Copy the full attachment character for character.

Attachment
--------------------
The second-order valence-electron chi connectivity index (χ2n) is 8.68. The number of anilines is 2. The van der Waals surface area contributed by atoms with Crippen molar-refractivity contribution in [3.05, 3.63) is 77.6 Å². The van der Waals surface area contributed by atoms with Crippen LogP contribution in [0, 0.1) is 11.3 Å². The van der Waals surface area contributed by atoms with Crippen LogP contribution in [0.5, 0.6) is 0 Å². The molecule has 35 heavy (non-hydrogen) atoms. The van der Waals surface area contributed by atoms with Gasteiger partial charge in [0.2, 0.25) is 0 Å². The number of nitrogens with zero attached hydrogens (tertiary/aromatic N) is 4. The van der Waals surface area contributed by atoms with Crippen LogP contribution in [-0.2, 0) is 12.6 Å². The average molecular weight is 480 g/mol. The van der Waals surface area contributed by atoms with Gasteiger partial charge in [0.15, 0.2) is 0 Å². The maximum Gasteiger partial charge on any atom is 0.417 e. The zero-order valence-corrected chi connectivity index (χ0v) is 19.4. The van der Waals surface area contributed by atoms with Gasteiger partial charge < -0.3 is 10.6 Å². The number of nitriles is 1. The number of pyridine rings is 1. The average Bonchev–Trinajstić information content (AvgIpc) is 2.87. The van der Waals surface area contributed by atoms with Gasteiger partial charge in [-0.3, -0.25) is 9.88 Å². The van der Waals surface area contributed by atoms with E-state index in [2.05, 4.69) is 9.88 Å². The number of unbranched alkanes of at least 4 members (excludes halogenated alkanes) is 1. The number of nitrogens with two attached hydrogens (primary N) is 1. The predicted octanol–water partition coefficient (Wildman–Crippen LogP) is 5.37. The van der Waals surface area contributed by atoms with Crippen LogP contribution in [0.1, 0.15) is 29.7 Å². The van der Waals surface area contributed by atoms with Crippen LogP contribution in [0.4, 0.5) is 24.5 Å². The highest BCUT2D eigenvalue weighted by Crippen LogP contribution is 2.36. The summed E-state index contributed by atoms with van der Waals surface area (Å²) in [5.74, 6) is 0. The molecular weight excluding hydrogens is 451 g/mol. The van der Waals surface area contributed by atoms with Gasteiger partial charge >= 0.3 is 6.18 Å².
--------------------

The second-order valence-electron chi connectivity index (χ2n) is 8.68. The number of anilines is 2. The van der Waals surface area contributed by atoms with Crippen molar-refractivity contribution in [3.05, 3.63) is 77.6 Å². The van der Waals surface area contributed by atoms with Crippen LogP contribution in [0, 0.1) is 11.3 Å². The van der Waals surface area contributed by atoms with Crippen LogP contribution in [0.5, 0.6) is 0 Å². The molecule has 35 heavy (non-hydrogen) atoms. The van der Waals surface area contributed by atoms with Gasteiger partial charge in [0.2, 0.25) is 0 Å². The number of nitrogens with zero attached hydrogens (tertiary/aromatic N) is 4. The van der Waals surface area contributed by atoms with Crippen LogP contribution in [-0.2, 0) is 12.6 Å². The average molecular weight is 480 g/mol. The van der Waals surface area contributed by atoms with Gasteiger partial charge in [0.15, 0.2) is 0 Å². The maximum Gasteiger partial charge on any atom is 0.417 e. The zero-order valence-corrected chi connectivity index (χ0v) is 19.4. The van der Waals surface area contributed by atoms with Gasteiger partial charge < -0.3 is 10.6 Å². The number of nitriles is 1. The number of pyridine rings is 1. The average Bonchev–Trinajstić information content (AvgIpc) is 2.87. The van der Waals surface area contributed by atoms with Gasteiger partial charge in [-0.3, -0.25) is 9.88 Å². The van der Waals surface area contributed by atoms with E-state index in [2.05, 4.69) is 9.88 Å². The number of unbranched alkanes of at least 4 members (excludes halogenated alkanes) is 1. The number of nitrogens with two attached hydrogens (primary N) is 1. The predicted octanol–water partition coefficient (Wildman–Crippen LogP) is 5.37. The van der Waals surface area contributed by atoms with Crippen LogP contribution in [0.1, 0.15) is 29.7 Å². The van der Waals surface area contributed by atoms with Crippen LogP contribution in [0.4, 0.5) is 24.5 Å². The highest BCUT2D eigenvalue weighted by Crippen LogP contribution is 2.36. The summed E-state index contributed by atoms with van der Waals surface area (Å²) in [5.74, 6) is 0. The molecular weight excluding hydrogens is 451 g/mol. The van der Waals surface area contributed by atoms with Gasteiger partial charge >= 0.3 is 6.18 Å².